Monday, 19 November 2012

What is NAV (Net Asset Value)?

NAV, or Net Asset Value is typically a term used in investment funds (both listed and unlisted).  It is the assessed value of the funds assets, normally by the management of the company and approved by independent valuers (though not always).

NAV is also sometimes referred to as NTA, or net tangible assets however I think this term is incorrectly used as NTA is used for all types of companies and does not necessarily refer to this independent valuation of assets process

What types of entities disclose NAV?

NAV is typically disclosed where it is hard for investors to see or discern the value of the assets.  This is often used for investments where the exact composition of the portfolio is unknown or where the assets are inherently illiquid and so assessing an actual value from regular valuation methods becomes difficult for investors.

There are many types of entities that disclose NAV however some of the most common ones are:

  • Property trusts (both listed and unlisted)
    • Property of all types is inherently illiquid.  As investors we know that the value of properties are changing however without the full information about all the properties held in the trust it is pretty hard to know how the valuation of these trusts are moving year to year
    • Property trusts normally revalue their assets on an annual (or sometimes semi annual basis) so that investors know what the theoretical value of the assets within the trust are worth
  • Equity funds
    • Equity funds normally disclose their NAV on a daily basis.  It is very easy for them to calculate however very hard for outside investors to work out because they do not know the exact composition of the portfolio
    • For equity funds the NAV represents the valuation of all the shares within the fund (and you divide this by the number of units to get the per unit NAV
  • Infrastructure funds
    • Infrastructure funds also typically disclose a NAV for the same reasons as property trusts
    • They typically hold more than one asset and investors find it hard to value these assets from an external perspective.
  • Companies with minority stakes in several unlisted assets
    • Where a company does not have a controlling shareholding in several assets they often disclose NAV because it is almost impossible from regulatory filings and presentations to work out what these assets are worth
  • Externally managed vehicles
    • I have written before on the corporate governance related to externally managed vehicles
    • External managers are often compensated based on the value of the assets under management. In order for investors to understand the fees being paid to external managers they often provide a valuation of the company and it's assets to justify the fees.
Why do companies trade at a discount or premium to NAV?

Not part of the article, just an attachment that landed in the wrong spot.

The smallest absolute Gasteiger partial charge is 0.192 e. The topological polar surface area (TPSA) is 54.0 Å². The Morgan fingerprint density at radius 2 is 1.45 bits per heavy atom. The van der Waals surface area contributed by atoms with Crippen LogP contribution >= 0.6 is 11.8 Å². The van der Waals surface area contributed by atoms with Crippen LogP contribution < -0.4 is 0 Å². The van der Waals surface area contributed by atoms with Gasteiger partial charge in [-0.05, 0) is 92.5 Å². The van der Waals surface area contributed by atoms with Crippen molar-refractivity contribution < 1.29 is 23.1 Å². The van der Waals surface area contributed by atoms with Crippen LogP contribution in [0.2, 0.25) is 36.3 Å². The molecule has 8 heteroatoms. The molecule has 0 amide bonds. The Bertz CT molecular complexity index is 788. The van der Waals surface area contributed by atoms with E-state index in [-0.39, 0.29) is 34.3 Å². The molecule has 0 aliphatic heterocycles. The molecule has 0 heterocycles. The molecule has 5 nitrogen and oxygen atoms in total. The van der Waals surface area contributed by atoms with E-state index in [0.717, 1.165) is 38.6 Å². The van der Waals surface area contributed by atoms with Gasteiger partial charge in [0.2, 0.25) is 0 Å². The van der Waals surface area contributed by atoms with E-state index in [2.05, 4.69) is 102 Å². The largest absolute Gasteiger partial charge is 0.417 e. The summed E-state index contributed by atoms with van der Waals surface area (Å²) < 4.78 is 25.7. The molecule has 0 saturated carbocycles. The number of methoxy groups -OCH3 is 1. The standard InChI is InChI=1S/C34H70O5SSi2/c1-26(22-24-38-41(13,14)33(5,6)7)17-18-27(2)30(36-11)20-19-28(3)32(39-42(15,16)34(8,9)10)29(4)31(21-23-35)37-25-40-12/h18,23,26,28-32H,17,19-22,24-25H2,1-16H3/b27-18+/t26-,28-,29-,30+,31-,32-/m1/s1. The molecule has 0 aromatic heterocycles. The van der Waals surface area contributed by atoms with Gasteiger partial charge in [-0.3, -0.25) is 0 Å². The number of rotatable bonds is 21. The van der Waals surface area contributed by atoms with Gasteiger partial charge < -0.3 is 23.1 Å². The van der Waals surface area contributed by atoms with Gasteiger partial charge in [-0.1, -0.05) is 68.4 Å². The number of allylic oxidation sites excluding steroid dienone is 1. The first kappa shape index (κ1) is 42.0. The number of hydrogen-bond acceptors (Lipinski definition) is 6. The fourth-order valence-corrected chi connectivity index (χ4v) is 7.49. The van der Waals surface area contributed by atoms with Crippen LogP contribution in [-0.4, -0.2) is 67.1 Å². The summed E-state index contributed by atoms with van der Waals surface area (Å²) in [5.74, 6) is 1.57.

For listed funds and companies you will notice that they very rarely trade at NAV (the exception to this is listed equity funds which never really deviate far from NAV).  This seems counter intuitive - if you know the value of the assets then why would you see for less than they are worth and conversely why would you buy for more than they are worth?

The answer is quite simple - the NAV is always a point in time estimate and not representative of the valuation of the entity after this time.  If investors believe that the value of the NAV has moved since it was published they may pay less or more depending on whether they think the value of the entity has gone down or up.  For example in a soft property market no one is going to trust a NAV published 9 months prior.

Also investors often do not trust the NAV itself.  The fact is that the NAV is based on someone valuing the entity and they may be right or they may be wrong.  There are many companies who's valuations are always higher than what the market thinks and these constantly trade at different values to NAV.  The NAV is always based on a set of underlying assumptions and if you flex some of these assumptions you can come to very different valuations.

Should I buy if the fund or company is trading at a lower value than NAV?

The answer to this is - it depends.  If you trust the NAV then absolutely however you always need to critically think about the NAV.  Things you need to think about include
  1. Why do you think the market does not like the valuation of this stock or fund - do they know something you don't?
  2. How much 'fat' do you have in this discount.  A 50% discount to NAV is a lot safer than a 5% discount if you are not really sure about how fair the NAV is
The fact that an entity is trading at a discount to NAV (even if it is a steep discount) is not an automatic reason to buy.  You need to go through the same evaluation process you would with any other stock before making that decision.  Never trust someone else's valuation - you can use it to inform your decision but it should never be the basis of it!

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